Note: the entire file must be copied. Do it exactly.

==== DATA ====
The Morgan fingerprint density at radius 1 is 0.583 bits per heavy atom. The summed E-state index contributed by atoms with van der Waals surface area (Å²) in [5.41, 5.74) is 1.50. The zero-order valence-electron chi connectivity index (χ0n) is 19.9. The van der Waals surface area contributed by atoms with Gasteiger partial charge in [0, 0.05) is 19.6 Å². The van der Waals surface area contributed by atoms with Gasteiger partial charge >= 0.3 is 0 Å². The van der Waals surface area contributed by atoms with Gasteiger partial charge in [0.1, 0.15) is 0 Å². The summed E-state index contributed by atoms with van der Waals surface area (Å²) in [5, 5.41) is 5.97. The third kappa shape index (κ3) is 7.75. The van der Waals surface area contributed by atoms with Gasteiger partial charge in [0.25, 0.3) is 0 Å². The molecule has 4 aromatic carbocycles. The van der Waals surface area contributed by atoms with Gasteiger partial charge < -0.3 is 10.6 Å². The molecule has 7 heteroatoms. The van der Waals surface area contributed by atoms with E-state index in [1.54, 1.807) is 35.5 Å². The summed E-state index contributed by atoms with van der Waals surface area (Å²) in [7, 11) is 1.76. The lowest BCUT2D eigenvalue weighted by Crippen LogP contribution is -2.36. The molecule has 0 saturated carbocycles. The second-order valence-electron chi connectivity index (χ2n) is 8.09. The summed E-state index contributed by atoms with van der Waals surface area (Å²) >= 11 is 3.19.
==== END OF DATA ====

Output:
The Morgan fingerprint density at radius 1 is 0.583 bits per heavy atom. The summed E-state index contributed by atoms with van der Waals surface area (Å²) in [5.41, 5.74) is 1.50. The zero-order valence-electron chi connectivity index (χ0n) is 19.9. The van der Waals surface area contributed by atoms with Gasteiger partial charge in [0, 0.05) is 19.6 Å². The van der Waals surface area contributed by atoms with Gasteiger partial charge >= 0.3 is 0 Å². The van der Waals surface area contributed by atoms with Gasteiger partial charge in [0.1, 0.15) is 0 Å². The summed E-state index contributed by atoms with van der Waals surface area (Å²) in [5, 5.41) is 5.97. The third kappa shape index (κ3) is 7.75. The van der Waals surface area contributed by atoms with Gasteiger partial charge in [0.25, 0.3) is 0 Å². The molecule has 4 aromatic carbocycles. The van der Waals surface area contributed by atoms with Gasteiger partial charge < -0.3 is 10.6 Å². The molecule has 7 heteroatoms. The van der Waals surface area contributed by atoms with E-state index in [1.54, 1.807) is 35.5 Å². The summed E-state index contributed by atoms with van der Waals surface area (Å²) in [7, 11) is 1.76. The lowest BCUT2D eigenvalue weighted by Crippen LogP contribution is -2.36. The molecule has 0 saturated carbocycles. The second-order valence-electron chi connectivity index (χ2n) is 8.09. The summed E-state index contributed by atoms with van der Waals surface area (Å²) >= 11 is 3.19.